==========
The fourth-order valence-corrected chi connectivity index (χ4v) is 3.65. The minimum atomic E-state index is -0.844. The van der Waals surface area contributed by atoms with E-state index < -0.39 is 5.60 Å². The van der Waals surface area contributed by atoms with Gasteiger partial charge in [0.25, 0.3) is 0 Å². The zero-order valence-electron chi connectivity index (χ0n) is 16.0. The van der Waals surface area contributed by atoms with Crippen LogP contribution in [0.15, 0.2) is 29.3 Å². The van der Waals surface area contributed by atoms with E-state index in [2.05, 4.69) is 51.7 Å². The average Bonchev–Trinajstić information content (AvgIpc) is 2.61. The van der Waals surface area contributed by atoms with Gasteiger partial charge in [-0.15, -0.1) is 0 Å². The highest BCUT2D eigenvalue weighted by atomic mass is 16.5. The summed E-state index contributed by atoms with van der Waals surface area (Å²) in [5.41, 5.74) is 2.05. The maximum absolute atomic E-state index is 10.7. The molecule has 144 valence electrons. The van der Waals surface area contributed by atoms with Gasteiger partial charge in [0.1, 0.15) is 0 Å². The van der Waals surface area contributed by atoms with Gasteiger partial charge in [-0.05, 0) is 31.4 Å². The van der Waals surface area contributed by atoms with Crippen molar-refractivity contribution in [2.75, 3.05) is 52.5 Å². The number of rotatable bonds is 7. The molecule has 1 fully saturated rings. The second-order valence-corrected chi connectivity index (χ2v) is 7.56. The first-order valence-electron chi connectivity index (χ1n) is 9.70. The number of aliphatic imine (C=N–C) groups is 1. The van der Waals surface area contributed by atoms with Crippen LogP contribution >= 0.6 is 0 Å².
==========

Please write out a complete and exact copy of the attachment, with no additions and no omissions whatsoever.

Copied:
The fourth-order valence-corrected chi connectivity index (χ4v) is 3.65. The minimum atomic E-state index is -0.844. The van der Waals surface area contributed by atoms with E-state index < -0.39 is 5.60 Å². The van der Waals surface area contributed by atoms with Gasteiger partial charge in [0.25, 0.3) is 0 Å². The zero-order valence-electron chi connectivity index (χ0n) is 16.0. The van der Waals surface area contributed by atoms with Crippen LogP contribution in [0.15, 0.2) is 29.3 Å². The van der Waals surface area contributed by atoms with E-state index in [2.05, 4.69) is 51.7 Å². The average Bonchev–Trinajstić information content (AvgIpc) is 2.61. The van der Waals surface area contributed by atoms with Gasteiger partial charge in [-0.15, -0.1) is 0 Å². The highest BCUT2D eigenvalue weighted by atomic mass is 16.5. The summed E-state index contributed by atoms with van der Waals surface area (Å²) in [5.41, 5.74) is 2.05. The maximum absolute atomic E-state index is 10.7. The molecule has 144 valence electrons. The van der Waals surface area contributed by atoms with Gasteiger partial charge in [0.1, 0.15) is 0 Å². The van der Waals surface area contributed by atoms with Gasteiger partial charge in [-0.05, 0) is 31.4 Å². The van der Waals surface area contributed by atoms with Crippen molar-refractivity contribution in [2.75, 3.05) is 52.5 Å². The number of rotatable bonds is 7. The molecule has 1 fully saturated rings. The second-order valence-corrected chi connectivity index (χ2v) is 7.56. The first-order valence-electron chi connectivity index (χ1n) is 9.70. The number of aliphatic imine (C=N–C) groups is 1. The van der Waals surface area contributed by atoms with Crippen LogP contribution >= 0.6 is 0 Å².